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A new report from Kalorama Information estimates the market for laboratory-developed tests (LDTs) is currently valued at $12 billion, and this figure will grow to $17 billion by 2025. The COVID-19 pandemic is driving demand for new LDTs, even as regulatory agencies duel over how to regulate the tests.

Bruce Carlson from Kalorama Information.Bruce Carlson from Kalorama Information.

The findings come from LabPulse.com sister company and IVD research firm Kalorama Information in a new report, "The Market for Clinical LDT Services and LDT Supplies." Kalorama noted that the LDT market is driven by relaxed regulatory activity and the need for improved cancer tests.

LDTs are not a new or recent phenomenon, but due to the incredible need for testing of SARS-CoV-2, there has been a flood of new tests, and regulatory guidance for LDTs has changed dramatically. Historically, these tests were called "home-brew tests" or "in-house tests." The novel coronavirus pandemic has been instrumental in changing the landscape of LDTs, Kalorama wrote.

When no commercial tests were available, LDTs provided the infrastructure for the first detection of COVID-19 cases. This hasn't been lost on regulators and legislators, and it has shaped LDT policy for what may be a long time to come. What can be applied to COVID-19 can be applied to faster detection of cancer and other diseases.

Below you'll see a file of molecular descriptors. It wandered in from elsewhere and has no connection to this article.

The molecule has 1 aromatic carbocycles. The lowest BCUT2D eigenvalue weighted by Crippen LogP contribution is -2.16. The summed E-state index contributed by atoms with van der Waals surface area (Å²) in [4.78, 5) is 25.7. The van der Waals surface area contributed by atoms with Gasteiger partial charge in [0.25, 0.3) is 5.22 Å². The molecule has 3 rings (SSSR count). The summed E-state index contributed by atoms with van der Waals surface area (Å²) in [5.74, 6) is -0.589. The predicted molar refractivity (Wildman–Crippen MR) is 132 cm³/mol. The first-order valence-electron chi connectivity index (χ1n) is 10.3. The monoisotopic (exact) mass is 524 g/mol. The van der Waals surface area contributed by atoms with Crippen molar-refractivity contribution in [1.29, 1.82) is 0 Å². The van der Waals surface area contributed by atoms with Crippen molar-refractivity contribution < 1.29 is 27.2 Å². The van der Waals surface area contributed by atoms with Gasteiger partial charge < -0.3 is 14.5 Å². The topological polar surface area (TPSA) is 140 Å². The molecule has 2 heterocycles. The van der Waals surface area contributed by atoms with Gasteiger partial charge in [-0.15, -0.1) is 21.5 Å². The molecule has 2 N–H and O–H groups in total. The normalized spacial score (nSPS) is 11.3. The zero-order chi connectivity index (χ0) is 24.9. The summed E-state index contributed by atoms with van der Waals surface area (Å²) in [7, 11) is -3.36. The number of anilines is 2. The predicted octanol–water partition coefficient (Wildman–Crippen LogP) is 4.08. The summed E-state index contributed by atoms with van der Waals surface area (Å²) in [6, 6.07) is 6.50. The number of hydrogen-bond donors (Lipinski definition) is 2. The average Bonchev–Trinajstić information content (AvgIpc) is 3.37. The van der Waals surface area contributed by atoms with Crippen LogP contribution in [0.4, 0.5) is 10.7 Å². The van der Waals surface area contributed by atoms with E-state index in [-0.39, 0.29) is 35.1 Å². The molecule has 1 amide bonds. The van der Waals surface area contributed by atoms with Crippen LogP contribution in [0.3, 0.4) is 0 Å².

Most of the LDTs offered today continue to be small-volume tests. However, some large-volume LDTs have emerged, often based on technologies (such as next-generation sequencing) that are not easily packaged into kits or that can be shipped to clinical labs for them to perform the test. Tests for oncology applications make up the largest segment of the LDT market, though lab-developed tests are used for a wide range of applications.

Kalorama projects the market to reach almost $17.7 billion by 2025.

Clinical laboratories can develop LDTs based on any diagnostic test technology used in the clinical lab. For some technologies, such as chemistry tests or immunoassays, automated platforms with large test menus are commercially available. As a result, in some labs, there may be less development and use of LDTs based on these technologies than LDTs based on newer technologies such as next-generation sequencing.

However, laboratories may develop tests on widely used technologies such as immunoassays to offer tests for rare diseases. Clinical laboratories may also perform tests on types of specimens that are not included in the approved labeling for a test or may have other reasons why they decide to develop an LDT.

Much of the focus and attention in recent years has been on the emergence and growing use of complex LDTs based on technologies such as polymerase chain reaction (PCR), microarrays, and next-generation sequencing. To generate test results that were not previously possible, LDTs are being developed and used in many different applications. The largest segments of this market are oncology, genetic disorders, and infectious disease, but LDTs can be developed and used for virtually all disorders.